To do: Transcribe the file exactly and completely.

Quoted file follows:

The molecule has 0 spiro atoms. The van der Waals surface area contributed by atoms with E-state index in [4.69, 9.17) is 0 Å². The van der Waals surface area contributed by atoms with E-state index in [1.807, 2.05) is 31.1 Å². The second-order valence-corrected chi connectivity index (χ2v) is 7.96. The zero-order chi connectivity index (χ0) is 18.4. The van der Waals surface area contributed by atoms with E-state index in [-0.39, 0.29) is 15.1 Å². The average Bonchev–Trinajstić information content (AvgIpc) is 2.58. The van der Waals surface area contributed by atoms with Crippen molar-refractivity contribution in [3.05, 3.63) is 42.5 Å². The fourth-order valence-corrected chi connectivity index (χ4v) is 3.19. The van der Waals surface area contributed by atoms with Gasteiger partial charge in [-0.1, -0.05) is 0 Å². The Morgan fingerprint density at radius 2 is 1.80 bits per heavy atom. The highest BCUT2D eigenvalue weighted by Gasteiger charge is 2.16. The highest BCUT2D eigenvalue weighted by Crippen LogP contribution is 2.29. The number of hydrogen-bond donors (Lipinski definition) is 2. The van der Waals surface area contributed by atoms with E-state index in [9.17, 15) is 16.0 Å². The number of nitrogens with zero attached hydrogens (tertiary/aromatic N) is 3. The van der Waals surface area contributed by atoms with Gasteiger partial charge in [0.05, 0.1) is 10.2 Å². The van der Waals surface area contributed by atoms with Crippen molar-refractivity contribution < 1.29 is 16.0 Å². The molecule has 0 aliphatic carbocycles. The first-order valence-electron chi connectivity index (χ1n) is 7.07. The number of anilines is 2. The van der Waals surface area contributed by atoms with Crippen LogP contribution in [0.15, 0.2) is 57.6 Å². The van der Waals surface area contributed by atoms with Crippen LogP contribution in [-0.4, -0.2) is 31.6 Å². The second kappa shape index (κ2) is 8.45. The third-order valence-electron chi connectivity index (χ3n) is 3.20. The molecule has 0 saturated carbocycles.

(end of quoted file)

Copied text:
The molecule has 0 spiro atoms. The van der Waals surface area contributed by atoms with E-state index in [4.69, 9.17) is 0 Å². The van der Waals surface area contributed by atoms with E-state index in [1.807, 2.05) is 31.1 Å². The second-order valence-corrected chi connectivity index (χ2v) is 7.96. The zero-order chi connectivity index (χ0) is 18.4. The van der Waals surface area contributed by atoms with E-state index in [-0.39, 0.29) is 15.1 Å². The average Bonchev–Trinajstić information content (AvgIpc) is 2.58. The van der Waals surface area contributed by atoms with Crippen molar-refractivity contribution in [3.05, 3.63) is 42.5 Å². The fourth-order valence-corrected chi connectivity index (χ4v) is 3.19. The van der Waals surface area contributed by atoms with Gasteiger partial charge in [-0.1, -0.05) is 0 Å². The Morgan fingerprint density at radius 2 is 1.80 bits per heavy atom. The highest BCUT2D eigenvalue weighted by Gasteiger charge is 2.16. The highest BCUT2D eigenvalue weighted by Crippen LogP contribution is 2.29. The number of hydrogen-bond donors (Lipinski definition) is 2. The van der Waals surface area contributed by atoms with E-state index in [9.17, 15) is 16.0 Å². The number of nitrogens with zero attached hydrogens (tertiary/aromatic N) is 3. The van der Waals surface area contributed by atoms with Gasteiger partial charge in [0.05, 0.1) is 10.2 Å². The van der Waals surface area contributed by atoms with Crippen molar-refractivity contribution < 1.29 is 16.0 Å². The molecule has 0 aliphatic carbocycles. The first-order valence-electron chi connectivity index (χ1n) is 7.07. The number of anilines is 2. The van der Waals surface area contributed by atoms with Crippen LogP contribution in [0.15, 0.2) is 57.6 Å². The van der Waals surface area contributed by atoms with Crippen LogP contribution in [-0.4, -0.2) is 31.6 Å². The second kappa shape index (κ2) is 8.45. The third-order valence-electron chi connectivity index (χ3n) is 3.20. The molecule has 0 saturated carbocycles.